On Mt. Diablo today Kierán and I swept the tall grass with stout canvas nets, taking a census of the insects and spiders living there. Besides two skinny male Mantis religiosa, who must’ve matured very fast (they’re typically born here in February, and mature by September, though the males do grow up faster), we found a large grass spider and three interesting plant hoppers.

We think they are in the genus Scolops, probably Scolops californicus. They’ve got a wonderful “nose” or extended frons. Scolops has at least 36 species in North America. These interesting bugs are “dictyopharids,” cousins to the well-known “peanut bugs” of Central and South America. Not a lot of work has been done on dictyopharids in North America since 1946, so here’s another chance for young entomologists to find a niche.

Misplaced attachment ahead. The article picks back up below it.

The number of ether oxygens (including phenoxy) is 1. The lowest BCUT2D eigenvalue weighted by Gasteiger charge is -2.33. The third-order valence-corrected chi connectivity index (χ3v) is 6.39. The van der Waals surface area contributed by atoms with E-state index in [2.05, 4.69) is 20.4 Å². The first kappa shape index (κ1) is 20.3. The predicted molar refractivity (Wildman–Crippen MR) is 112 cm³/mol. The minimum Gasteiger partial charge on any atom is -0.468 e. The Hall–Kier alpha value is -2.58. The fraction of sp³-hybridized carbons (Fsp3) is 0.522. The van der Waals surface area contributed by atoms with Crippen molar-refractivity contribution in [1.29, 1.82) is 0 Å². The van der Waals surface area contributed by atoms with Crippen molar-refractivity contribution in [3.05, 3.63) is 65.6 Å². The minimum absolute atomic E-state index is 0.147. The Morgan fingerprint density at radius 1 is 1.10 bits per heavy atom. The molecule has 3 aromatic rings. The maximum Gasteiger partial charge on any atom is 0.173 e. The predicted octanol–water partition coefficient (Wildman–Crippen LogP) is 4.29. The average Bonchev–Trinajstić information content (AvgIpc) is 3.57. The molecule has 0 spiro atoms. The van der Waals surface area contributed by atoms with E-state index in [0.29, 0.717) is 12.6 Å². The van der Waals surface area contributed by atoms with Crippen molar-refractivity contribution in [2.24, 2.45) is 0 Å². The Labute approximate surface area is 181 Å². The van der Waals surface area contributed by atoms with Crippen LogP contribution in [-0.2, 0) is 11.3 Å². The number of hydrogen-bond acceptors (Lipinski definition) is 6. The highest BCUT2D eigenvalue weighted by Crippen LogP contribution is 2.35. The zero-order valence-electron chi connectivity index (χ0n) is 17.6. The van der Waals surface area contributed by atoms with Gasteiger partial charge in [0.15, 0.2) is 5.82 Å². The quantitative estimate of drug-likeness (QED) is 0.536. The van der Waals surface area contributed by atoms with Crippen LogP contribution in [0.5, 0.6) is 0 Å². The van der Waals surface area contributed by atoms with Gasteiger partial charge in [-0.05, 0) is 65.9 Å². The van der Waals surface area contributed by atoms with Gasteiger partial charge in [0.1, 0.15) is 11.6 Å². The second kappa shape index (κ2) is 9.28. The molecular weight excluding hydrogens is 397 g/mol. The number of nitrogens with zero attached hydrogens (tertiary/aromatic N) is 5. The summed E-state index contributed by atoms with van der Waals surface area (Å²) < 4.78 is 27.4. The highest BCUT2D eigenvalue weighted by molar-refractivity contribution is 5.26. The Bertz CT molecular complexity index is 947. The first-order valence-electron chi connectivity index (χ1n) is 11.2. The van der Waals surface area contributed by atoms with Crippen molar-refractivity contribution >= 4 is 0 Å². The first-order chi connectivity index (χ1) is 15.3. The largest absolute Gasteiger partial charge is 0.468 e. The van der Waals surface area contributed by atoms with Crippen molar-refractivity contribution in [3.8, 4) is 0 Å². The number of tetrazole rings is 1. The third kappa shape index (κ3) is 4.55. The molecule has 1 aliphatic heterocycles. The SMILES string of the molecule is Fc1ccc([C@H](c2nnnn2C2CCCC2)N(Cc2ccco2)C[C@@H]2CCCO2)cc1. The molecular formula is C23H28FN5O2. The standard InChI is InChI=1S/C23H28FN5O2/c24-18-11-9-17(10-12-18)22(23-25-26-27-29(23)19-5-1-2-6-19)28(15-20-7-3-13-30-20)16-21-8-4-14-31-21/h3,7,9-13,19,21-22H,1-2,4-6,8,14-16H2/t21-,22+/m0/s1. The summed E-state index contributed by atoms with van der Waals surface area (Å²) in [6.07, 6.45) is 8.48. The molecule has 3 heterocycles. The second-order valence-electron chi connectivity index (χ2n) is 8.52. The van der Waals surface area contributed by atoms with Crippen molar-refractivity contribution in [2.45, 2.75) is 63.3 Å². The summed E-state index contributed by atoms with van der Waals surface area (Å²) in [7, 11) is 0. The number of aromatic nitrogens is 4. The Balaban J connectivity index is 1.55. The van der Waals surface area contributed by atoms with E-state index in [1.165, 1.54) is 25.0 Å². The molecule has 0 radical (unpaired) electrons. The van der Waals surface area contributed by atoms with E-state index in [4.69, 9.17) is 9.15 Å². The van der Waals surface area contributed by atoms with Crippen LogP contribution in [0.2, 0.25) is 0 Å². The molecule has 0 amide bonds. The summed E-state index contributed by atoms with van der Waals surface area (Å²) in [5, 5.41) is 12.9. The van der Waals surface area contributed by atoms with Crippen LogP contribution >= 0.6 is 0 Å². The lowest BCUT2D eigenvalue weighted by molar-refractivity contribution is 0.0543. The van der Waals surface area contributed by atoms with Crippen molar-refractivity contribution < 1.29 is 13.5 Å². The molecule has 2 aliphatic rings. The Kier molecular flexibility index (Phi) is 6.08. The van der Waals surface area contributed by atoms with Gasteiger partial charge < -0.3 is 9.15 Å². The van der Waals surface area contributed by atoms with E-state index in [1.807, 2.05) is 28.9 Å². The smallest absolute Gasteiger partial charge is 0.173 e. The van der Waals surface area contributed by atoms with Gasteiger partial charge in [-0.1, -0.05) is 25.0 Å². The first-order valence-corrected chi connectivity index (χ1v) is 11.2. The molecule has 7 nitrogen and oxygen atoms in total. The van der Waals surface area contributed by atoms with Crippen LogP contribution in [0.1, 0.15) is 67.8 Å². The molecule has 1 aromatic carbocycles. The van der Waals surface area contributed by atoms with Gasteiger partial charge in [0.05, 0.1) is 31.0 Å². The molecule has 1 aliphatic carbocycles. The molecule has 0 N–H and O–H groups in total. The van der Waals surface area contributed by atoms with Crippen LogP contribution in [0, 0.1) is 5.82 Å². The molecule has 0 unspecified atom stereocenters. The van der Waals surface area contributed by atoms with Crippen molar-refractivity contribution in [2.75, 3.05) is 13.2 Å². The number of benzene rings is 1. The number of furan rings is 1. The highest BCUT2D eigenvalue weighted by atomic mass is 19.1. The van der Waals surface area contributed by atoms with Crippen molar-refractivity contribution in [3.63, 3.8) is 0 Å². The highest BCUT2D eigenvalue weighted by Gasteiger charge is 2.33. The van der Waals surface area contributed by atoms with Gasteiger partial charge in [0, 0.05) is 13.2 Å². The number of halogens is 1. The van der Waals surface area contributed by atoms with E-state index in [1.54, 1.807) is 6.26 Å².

S. californicus feeds on plants, and has strong, spiny hind legs for jumping, like a grasshopper. It can also fly quite well.

Sweeping the grass for a bug census.
Scolops californicus (we think) has strong, spiny rear legs for jumping.
Its elongated “nose” shows it is cousin to the “peanut bug.”

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